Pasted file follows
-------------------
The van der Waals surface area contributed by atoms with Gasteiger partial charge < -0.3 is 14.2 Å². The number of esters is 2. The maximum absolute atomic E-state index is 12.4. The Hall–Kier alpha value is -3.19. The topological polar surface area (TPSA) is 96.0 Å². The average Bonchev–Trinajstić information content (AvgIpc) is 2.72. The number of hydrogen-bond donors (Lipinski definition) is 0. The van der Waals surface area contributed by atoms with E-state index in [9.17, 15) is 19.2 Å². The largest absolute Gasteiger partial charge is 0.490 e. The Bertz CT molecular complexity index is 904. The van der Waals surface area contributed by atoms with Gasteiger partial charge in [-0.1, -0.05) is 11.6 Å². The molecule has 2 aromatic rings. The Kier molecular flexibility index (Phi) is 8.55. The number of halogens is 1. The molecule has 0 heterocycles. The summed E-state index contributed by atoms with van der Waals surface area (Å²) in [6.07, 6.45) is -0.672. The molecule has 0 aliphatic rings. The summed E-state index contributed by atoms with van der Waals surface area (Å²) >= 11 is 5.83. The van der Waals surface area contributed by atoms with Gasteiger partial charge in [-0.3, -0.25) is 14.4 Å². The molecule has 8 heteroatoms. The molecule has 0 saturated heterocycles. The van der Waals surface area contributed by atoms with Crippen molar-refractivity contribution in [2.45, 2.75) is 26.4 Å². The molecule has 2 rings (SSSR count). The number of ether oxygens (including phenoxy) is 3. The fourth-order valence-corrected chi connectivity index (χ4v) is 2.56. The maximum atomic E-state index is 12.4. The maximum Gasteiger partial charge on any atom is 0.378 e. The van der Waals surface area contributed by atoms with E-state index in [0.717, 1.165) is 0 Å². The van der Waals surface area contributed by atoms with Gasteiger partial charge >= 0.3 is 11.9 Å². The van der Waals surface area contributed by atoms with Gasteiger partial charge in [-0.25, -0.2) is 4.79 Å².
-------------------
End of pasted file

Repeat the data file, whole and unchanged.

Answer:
The van der Waals surface area contributed by atoms with Gasteiger partial charge < -0.3 is 14.2 Å². The number of esters is 2. The maximum absolute atomic E-state index is 12.4. The Hall–Kier alpha value is -3.19. The topological polar surface area (TPSA) is 96.0 Å². The average Bonchev–Trinajstić information content (AvgIpc) is 2.72. The number of hydrogen-bond donors (Lipinski definition) is 0. The van der Waals surface area contributed by atoms with E-state index in [9.17, 15) is 19.2 Å². The largest absolute Gasteiger partial charge is 0.490 e. The Bertz CT molecular complexity index is 904. The van der Waals surface area contributed by atoms with Gasteiger partial charge in [-0.1, -0.05) is 11.6 Å². The molecule has 2 aromatic rings. The Kier molecular flexibility index (Phi) is 8.55. The number of halogens is 1. The molecule has 0 heterocycles. The summed E-state index contributed by atoms with van der Waals surface area (Å²) in [6.07, 6.45) is -0.672. The molecule has 0 aliphatic rings. The summed E-state index contributed by atoms with van der Waals surface area (Å²) >= 11 is 5.83. The van der Waals surface area contributed by atoms with Gasteiger partial charge in [-0.3, -0.25) is 14.4 Å². The molecule has 8 heteroatoms. The molecule has 0 saturated heterocycles. The van der Waals surface area contributed by atoms with Crippen molar-refractivity contribution in [2.45, 2.75) is 26.4 Å². The molecule has 2 rings (SSSR count). The number of ether oxygens (including phenoxy) is 3. The fourth-order valence-corrected chi connectivity index (χ4v) is 2.56. The maximum atomic E-state index is 12.4. The maximum Gasteiger partial charge on any atom is 0.378 e. The van der Waals surface area contributed by atoms with E-state index in [0.717, 1.165) is 0 Å². The van der Waals surface area contributed by atoms with Gasteiger partial charge >= 0.3 is 11.9 Å². The van der Waals surface area contributed by atoms with Gasteiger partial charge in [-0.25, -0.2) is 4.79 Å².